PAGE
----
Album Review

Willie J Healey - Bunny

For the most part, it justifies why his little black book is quite so heaving.

Willie J Healey - Bunny

There’s a timeless quality to Willie J Healey’s penmanship that, over the course of now three albums, has cemented his status as your favourite songwriter’s favourite young songwriter. Alex Turner loves him; Florence + The Machine took him on tour; Jamie T is such a fan that he even pops up on the warm lilt of ‘Thank You’ - a track that contains many of the hallmarks (gospel choir backing, funk-fuelled bass, a general sense of nostalgic ease) that populate ‘Bunny’ as a whole. Indeed, where WJH’s first two albums cast the singer as a modern day successor to George Harrison’s richly melodic solo work (and still, opener ‘Woke Up Smiling’ sits in this realm), ‘Bunny’ often strikes for a different side of the ‘70s. ‘Dreams’ is funky in a Stevie Wonder Moog synthesiser way; ‘Tiger Woods’ is a sultry slow jam that thankfully has little to do with the US golf supremo, while ‘Chrome’ utilises his falsetto and baritone to create a pseudo-conversation with himself. Best is ‘Sure Feels Good’: one of those intensely melodically satisfying tracks that hark back to the golden age of the skill. We’ll ignore that ‘Black Camaro’ brings to mind Gabrielle’s ‘Rise’; ‘Bunny’, for the most part, justifies why Healey’s little black book is quite so heaving.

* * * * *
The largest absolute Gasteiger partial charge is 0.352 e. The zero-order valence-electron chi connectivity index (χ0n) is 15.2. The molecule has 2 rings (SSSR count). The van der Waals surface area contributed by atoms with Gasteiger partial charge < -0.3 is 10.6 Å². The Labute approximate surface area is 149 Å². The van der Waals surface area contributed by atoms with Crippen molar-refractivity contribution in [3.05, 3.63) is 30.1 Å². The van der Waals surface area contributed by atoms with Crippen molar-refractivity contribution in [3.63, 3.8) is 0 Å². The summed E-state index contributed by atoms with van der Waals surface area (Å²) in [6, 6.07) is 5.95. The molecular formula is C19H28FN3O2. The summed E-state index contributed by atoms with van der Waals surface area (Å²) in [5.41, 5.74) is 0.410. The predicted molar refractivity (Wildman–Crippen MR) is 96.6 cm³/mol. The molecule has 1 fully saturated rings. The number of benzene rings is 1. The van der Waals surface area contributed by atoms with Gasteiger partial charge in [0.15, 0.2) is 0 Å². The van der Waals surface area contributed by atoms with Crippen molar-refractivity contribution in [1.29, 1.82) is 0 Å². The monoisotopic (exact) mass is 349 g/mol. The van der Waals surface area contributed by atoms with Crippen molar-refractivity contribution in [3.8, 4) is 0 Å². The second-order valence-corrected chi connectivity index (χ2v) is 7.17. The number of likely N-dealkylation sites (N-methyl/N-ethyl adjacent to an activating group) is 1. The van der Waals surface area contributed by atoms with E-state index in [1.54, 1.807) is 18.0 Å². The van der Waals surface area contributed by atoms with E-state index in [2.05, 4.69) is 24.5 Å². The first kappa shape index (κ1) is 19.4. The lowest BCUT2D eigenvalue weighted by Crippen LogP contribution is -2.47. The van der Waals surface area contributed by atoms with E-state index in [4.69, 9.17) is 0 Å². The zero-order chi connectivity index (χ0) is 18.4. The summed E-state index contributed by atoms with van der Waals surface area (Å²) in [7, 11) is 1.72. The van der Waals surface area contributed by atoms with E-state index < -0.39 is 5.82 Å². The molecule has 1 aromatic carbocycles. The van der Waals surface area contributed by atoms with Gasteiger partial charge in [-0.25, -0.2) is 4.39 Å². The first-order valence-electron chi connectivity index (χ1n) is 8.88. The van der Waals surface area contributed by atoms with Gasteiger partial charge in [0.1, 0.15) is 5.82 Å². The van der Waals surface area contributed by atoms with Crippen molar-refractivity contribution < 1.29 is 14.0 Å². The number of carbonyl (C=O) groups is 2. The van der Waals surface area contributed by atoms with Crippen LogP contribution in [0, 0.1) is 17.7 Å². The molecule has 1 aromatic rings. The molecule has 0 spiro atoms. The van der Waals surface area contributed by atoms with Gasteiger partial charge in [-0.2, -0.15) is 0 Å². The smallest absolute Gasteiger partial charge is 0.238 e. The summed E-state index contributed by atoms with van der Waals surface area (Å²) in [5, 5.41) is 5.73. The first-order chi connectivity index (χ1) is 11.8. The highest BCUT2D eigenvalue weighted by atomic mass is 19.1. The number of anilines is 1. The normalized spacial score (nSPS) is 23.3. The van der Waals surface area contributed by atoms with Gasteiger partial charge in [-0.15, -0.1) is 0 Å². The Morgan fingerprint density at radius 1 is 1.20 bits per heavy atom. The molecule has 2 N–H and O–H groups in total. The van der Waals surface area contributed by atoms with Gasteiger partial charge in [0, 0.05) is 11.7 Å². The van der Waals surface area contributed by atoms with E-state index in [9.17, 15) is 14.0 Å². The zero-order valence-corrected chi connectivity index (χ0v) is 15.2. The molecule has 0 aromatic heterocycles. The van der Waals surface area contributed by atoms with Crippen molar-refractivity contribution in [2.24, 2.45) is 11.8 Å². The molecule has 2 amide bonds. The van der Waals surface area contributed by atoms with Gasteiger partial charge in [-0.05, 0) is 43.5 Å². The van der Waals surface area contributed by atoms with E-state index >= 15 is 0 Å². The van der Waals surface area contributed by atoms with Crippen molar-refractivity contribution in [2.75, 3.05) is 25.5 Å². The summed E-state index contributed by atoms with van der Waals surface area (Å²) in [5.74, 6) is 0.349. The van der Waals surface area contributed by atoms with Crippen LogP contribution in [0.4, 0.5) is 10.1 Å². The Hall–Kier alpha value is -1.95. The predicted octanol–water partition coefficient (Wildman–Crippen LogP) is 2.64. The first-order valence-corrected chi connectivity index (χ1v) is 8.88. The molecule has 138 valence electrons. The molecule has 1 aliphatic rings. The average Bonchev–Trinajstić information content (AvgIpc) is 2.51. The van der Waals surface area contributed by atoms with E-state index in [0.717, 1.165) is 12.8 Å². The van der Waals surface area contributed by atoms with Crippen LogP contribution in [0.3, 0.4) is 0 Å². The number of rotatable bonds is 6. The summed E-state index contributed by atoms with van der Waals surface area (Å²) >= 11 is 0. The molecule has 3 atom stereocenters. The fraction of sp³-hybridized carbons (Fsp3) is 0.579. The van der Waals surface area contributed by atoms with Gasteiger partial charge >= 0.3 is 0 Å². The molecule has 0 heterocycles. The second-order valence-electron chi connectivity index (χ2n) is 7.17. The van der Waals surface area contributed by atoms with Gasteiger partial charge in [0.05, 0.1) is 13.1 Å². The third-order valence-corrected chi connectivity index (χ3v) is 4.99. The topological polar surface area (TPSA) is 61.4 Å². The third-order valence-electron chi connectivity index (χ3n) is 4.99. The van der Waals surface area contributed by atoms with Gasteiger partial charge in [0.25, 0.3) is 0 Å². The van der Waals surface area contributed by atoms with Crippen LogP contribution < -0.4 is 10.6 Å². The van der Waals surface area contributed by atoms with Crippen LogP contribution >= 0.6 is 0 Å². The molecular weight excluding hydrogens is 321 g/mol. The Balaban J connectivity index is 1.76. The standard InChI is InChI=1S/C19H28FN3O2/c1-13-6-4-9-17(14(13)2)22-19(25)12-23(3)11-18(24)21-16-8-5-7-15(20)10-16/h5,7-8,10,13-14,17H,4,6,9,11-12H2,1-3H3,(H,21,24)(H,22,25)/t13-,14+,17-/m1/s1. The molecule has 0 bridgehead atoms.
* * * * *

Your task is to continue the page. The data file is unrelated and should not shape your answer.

Tags: Willie J Healey, Reviews, Album Reviews

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